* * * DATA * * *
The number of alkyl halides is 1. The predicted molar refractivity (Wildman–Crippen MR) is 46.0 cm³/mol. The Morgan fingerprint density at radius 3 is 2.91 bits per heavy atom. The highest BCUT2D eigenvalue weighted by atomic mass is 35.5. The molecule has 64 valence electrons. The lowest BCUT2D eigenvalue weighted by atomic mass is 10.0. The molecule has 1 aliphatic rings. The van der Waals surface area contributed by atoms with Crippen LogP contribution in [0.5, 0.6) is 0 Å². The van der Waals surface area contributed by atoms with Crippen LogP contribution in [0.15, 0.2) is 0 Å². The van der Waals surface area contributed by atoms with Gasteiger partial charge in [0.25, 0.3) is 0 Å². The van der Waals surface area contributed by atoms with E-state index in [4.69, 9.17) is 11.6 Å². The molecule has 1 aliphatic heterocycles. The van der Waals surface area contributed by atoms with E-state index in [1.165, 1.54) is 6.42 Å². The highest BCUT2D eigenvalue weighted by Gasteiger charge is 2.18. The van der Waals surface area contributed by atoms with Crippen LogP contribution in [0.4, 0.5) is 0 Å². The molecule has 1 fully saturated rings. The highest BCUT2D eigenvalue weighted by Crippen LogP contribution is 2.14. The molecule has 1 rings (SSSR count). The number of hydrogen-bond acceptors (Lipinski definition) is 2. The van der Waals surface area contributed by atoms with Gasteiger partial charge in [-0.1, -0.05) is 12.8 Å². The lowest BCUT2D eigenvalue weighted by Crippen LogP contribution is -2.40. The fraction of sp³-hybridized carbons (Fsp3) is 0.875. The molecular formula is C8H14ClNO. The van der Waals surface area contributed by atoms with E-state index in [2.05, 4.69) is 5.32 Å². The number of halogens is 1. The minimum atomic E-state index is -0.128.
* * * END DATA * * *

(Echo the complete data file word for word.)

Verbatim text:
The number of alkyl halides is 1. The predicted molar refractivity (Wildman–Crippen MR) is 46.0 cm³/mol. The Morgan fingerprint density at radius 3 is 2.91 bits per heavy atom. The highest BCUT2D eigenvalue weighted by atomic mass is 35.5. The molecule has 64 valence electrons. The lowest BCUT2D eigenvalue weighted by atomic mass is 10.0. The molecule has 1 aliphatic rings. The van der Waals surface area contributed by atoms with Crippen LogP contribution in [0.5, 0.6) is 0 Å². The van der Waals surface area contributed by atoms with Crippen LogP contribution in [0.15, 0.2) is 0 Å². The van der Waals surface area contributed by atoms with Gasteiger partial charge in [0.25, 0.3) is 0 Å². The van der Waals surface area contributed by atoms with E-state index in [4.69, 9.17) is 11.6 Å². The molecule has 1 aliphatic heterocycles. The van der Waals surface area contributed by atoms with E-state index in [1.165, 1.54) is 6.42 Å². The highest BCUT2D eigenvalue weighted by Gasteiger charge is 2.18. The van der Waals surface area contributed by atoms with Crippen LogP contribution in [0.4, 0.5) is 0 Å². The molecule has 1 fully saturated rings. The highest BCUT2D eigenvalue weighted by Crippen LogP contribution is 2.14. The molecule has 1 rings (SSSR count). The number of hydrogen-bond acceptors (Lipinski definition) is 2. The van der Waals surface area contributed by atoms with Gasteiger partial charge in [-0.1, -0.05) is 12.8 Å². The lowest BCUT2D eigenvalue weighted by Crippen LogP contribution is -2.40. The fraction of sp³-hybridized carbons (Fsp3) is 0.875. The molecular formula is C8H14ClNO. The van der Waals surface area contributed by atoms with E-state index in [2.05, 4.69) is 5.32 Å². The number of halogens is 1. The minimum atomic E-state index is -0.128.